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Curl reversibility?

  1. Mar 26, 2009 #1
    I'm working with Maxwell's equations, and I have found the curl of a magnetic field at all points. How can I figure out what the magnetic field is at those points?
  2. jcsd
  3. Mar 26, 2009 #2
    Should I be asking the differential equations section?
  4. Mar 27, 2009 #3


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    It involves solving a partial differential equation with boundary conditions.
  5. Mar 27, 2009 #4
  6. Mar 27, 2009 #5
    In this case, the magnetic field is being created by an electric dipole consisting of two point particles of equal mass and opposite charge in mutual orbit, not a current, so the Biot-Savart law doesn't apply
  7. Mar 27, 2009 #6
    Posted the following in your other thread:

    "There *are* expressions for this. You might be able to find them in something like Boas or Arfken and Weber.

    If you are familiar with differential forms, many (most? all?) proofs of the converse of Poincare's lemma also give the expressions that you want. See, e.g, Flanders."

    Also, note that the field you are trying to calculate is radiating radiation, so you might want to look at something like Jackson ch 9. Problem 9.1 discusses approaches for solving this type of problem.
  8. Mar 27, 2009 #7

    Ben Niehoff

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    Of course there is a current. Use the continuity equation:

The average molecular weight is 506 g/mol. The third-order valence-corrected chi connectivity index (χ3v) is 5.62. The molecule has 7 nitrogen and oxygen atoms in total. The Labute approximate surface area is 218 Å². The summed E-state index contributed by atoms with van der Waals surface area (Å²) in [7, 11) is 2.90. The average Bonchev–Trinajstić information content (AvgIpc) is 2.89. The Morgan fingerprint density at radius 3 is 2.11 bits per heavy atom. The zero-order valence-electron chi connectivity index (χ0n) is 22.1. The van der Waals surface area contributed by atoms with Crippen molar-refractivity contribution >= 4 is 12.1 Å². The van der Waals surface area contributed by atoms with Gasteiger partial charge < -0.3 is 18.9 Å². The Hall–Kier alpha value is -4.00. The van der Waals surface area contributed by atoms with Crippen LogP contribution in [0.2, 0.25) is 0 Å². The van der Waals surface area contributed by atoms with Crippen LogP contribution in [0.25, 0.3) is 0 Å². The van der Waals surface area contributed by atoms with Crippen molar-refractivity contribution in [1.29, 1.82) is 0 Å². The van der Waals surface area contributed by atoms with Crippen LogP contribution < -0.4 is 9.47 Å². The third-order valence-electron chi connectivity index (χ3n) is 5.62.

[tex]\frac{\partial \rho}{\partial t} + \nabla \cdot \vec J = 0[/tex]

    Also, as was mentioned, if you are trying to calculate the radiation fields, there is a shortcut. See Jackson.

    Also, sometimes (but not always) these things are easier to do in k-space, rather than using curl and grad and such.
  9. Mar 27, 2009 #8
    Ben is of course correct - there *is* a current here. It would be a good exercise to calculate it! Note that this is, in a sense, a "baby" version of the problem you are asking about, but in this case you need to find a vector field who's *divergence* you know.

    But once you calculate the current, Biot-Savart isn't going to help you. Do you see why?
  10. Mar 27, 2009 #9
    Is it because the current is not constant?
  11. Mar 27, 2009 #10
    Is there any good way to do this that doesn't involve tensors?
  12. Mar 28, 2009 #11
    Yes, exactly! The direction (and location) of the current is always changing. Biot-Savart only applies to steady currents.

    Not sure what you mean about tensors, I don't see a use of tensors here.

    If you are stuck, why not post what you have so far? Both your solution approach and your result for curl B. (Either on this thread or a new one.) There might be a better way to go about obtaining the solution.
  13. Mar 28, 2009 #12
    k-Space was mentioned, and I found that k-space requires tensors
  14. Mar 29, 2009 #13
    I don't see why working in k-space would require tensors. I also don't think working in k-space would be helpful for this particular problem, but I admit I haven't given it a great deal of thought.
  15. Apr 21, 2009 #14
    How would one find the equation based on its divergence?

    The divergence is this case is the partial derivative with respect to time of the divergence of the time-varying electric field. So basically what is happening is you take the divergence of the electric field, take the partial derivative of that, and then undo the divergence. I'm not sure if that makes it any easier.
  16. Apr 21, 2009 #15
    I think I know how I can do this.

    Is it possible for a vector field to be perpendicular to its divergence at a point?
  17. Apr 21, 2009 #16


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    How can it be perpendicular to its divergence? Divergence results in a scalar.
  18. Apr 22, 2009 #17
    I'm not sure what I was thinking there, haven't been getting alot of sleep lately.
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